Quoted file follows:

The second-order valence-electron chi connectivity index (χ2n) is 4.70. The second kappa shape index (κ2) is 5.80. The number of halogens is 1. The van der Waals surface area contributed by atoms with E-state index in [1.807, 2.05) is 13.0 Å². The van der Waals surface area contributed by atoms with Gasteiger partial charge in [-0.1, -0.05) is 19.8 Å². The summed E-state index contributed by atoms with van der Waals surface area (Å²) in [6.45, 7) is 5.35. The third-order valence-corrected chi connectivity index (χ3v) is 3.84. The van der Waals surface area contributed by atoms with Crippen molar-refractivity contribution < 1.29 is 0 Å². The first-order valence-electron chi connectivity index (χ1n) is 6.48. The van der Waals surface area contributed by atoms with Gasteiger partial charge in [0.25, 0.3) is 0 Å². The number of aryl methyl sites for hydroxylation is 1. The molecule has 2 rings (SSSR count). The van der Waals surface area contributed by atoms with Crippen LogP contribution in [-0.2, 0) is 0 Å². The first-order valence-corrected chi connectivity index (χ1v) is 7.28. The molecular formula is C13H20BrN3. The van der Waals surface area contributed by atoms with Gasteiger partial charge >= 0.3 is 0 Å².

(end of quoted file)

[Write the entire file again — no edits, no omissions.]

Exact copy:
The second-order valence-electron chi connectivity index (χ2n) is 4.70. The second kappa shape index (κ2) is 5.80. The number of halogens is 1. The van der Waals surface area contributed by atoms with E-state index in [1.807, 2.05) is 13.0 Å². The van der Waals surface area contributed by atoms with Gasteiger partial charge in [-0.1, -0.05) is 19.8 Å². The summed E-state index contributed by atoms with van der Waals surface area (Å²) in [6.45, 7) is 5.35. The third-order valence-corrected chi connectivity index (χ3v) is 3.84. The van der Waals surface area contributed by atoms with Crippen molar-refractivity contribution < 1.29 is 0 Å². The first-order valence-electron chi connectivity index (χ1n) is 6.48. The van der Waals surface area contributed by atoms with Gasteiger partial charge in [0.25, 0.3) is 0 Å². The number of aryl methyl sites for hydroxylation is 1. The molecule has 2 rings (SSSR count). The van der Waals surface area contributed by atoms with Crippen LogP contribution in [-0.2, 0) is 0 Å². The first-order valence-corrected chi connectivity index (χ1v) is 7.28. The molecular formula is C13H20BrN3. The van der Waals surface area contributed by atoms with Gasteiger partial charge >= 0.3 is 0 Å².